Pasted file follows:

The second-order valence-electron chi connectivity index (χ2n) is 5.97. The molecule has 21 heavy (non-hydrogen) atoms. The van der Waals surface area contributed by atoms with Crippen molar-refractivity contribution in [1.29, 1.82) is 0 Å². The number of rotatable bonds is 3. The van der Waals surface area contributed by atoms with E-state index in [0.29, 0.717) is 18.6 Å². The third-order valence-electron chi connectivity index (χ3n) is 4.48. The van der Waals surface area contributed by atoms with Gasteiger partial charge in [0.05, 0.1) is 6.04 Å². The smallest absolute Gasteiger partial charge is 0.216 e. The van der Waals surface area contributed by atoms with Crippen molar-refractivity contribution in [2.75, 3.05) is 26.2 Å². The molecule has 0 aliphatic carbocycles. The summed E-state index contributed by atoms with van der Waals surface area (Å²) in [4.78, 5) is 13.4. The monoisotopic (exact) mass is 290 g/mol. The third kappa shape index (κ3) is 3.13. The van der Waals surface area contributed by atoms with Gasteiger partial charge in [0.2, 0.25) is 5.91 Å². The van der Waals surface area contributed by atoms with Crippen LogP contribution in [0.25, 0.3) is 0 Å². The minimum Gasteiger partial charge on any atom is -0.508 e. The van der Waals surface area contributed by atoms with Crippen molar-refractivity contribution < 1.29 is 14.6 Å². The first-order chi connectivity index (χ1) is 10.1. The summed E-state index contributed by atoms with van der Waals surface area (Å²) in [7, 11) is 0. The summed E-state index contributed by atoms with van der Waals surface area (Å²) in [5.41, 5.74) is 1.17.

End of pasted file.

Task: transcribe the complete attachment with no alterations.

The second-order valence-electron chi connectivity index (χ2n) is 5.97. The molecule has 21 heavy (non-hydrogen) atoms. The van der Waals surface area contributed by atoms with Crippen molar-refractivity contribution in [1.29, 1.82) is 0 Å². The number of rotatable bonds is 3. The van der Waals surface area contributed by atoms with E-state index in [0.29, 0.717) is 18.6 Å². The third-order valence-electron chi connectivity index (χ3n) is 4.48. The van der Waals surface area contributed by atoms with Gasteiger partial charge in [0.05, 0.1) is 6.04 Å². The smallest absolute Gasteiger partial charge is 0.216 e. The van der Waals surface area contributed by atoms with Crippen molar-refractivity contribution in [2.75, 3.05) is 26.2 Å². The molecule has 0 aliphatic carbocycles. The summed E-state index contributed by atoms with van der Waals surface area (Å²) in [4.78, 5) is 13.4. The monoisotopic (exact) mass is 290 g/mol. The third kappa shape index (κ3) is 3.13. The van der Waals surface area contributed by atoms with Gasteiger partial charge in [0.2, 0.25) is 5.91 Å². The van der Waals surface area contributed by atoms with Crippen LogP contribution in [0.25, 0.3) is 0 Å². The minimum Gasteiger partial charge on any atom is -0.508 e. The van der Waals surface area contributed by atoms with Crippen molar-refractivity contribution < 1.29 is 14.6 Å². The first-order chi connectivity index (χ1) is 10.1. The summed E-state index contributed by atoms with van der Waals surface area (Å²) in [7, 11) is 0. The summed E-state index contributed by atoms with van der Waals surface area (Å²) in [5.41, 5.74) is 1.17.